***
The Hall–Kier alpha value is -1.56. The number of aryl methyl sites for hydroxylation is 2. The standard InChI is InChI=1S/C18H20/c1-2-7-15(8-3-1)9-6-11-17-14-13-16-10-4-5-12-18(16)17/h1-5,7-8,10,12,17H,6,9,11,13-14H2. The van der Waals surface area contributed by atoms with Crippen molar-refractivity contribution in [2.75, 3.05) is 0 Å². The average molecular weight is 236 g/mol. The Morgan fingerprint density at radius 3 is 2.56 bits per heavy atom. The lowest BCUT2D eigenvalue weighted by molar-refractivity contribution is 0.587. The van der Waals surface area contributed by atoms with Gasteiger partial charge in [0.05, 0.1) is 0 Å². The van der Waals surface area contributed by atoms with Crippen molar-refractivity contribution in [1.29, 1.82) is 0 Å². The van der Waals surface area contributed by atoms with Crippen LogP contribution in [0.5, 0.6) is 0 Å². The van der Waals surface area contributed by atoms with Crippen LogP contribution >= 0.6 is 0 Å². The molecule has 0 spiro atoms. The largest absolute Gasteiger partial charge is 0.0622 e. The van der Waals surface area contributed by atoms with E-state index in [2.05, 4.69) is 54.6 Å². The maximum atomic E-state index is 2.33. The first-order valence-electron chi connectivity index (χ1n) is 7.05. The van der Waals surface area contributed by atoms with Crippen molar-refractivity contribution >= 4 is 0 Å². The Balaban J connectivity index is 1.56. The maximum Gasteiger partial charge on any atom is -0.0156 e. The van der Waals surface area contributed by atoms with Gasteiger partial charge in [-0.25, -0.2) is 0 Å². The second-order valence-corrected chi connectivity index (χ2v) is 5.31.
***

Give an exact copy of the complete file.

The Hall–Kier alpha value is -1.56. The number of aryl methyl sites for hydroxylation is 2. The standard InChI is InChI=1S/C18H20/c1-2-7-15(8-3-1)9-6-11-17-14-13-16-10-4-5-12-18(16)17/h1-5,7-8,10,12,17H,6,9,11,13-14H2. The van der Waals surface area contributed by atoms with Crippen molar-refractivity contribution in [2.75, 3.05) is 0 Å². The average molecular weight is 236 g/mol. The Morgan fingerprint density at radius 3 is 2.56 bits per heavy atom. The lowest BCUT2D eigenvalue weighted by molar-refractivity contribution is 0.587. The van der Waals surface area contributed by atoms with Gasteiger partial charge in [0.05, 0.1) is 0 Å². The van der Waals surface area contributed by atoms with Crippen molar-refractivity contribution in [1.29, 1.82) is 0 Å². The van der Waals surface area contributed by atoms with Crippen LogP contribution in [0.5, 0.6) is 0 Å². The van der Waals surface area contributed by atoms with Crippen LogP contribution >= 0.6 is 0 Å². The molecule has 0 spiro atoms. The largest absolute Gasteiger partial charge is 0.0622 e. The van der Waals surface area contributed by atoms with E-state index in [2.05, 4.69) is 54.6 Å². The maximum atomic E-state index is 2.33. The first-order valence-electron chi connectivity index (χ1n) is 7.05. The van der Waals surface area contributed by atoms with Crippen molar-refractivity contribution >= 4 is 0 Å². The Balaban J connectivity index is 1.56. The maximum Gasteiger partial charge on any atom is -0.0156 e. The van der Waals surface area contributed by atoms with Gasteiger partial charge in [-0.25, -0.2) is 0 Å². The second-order valence-corrected chi connectivity index (χ2v) is 5.31.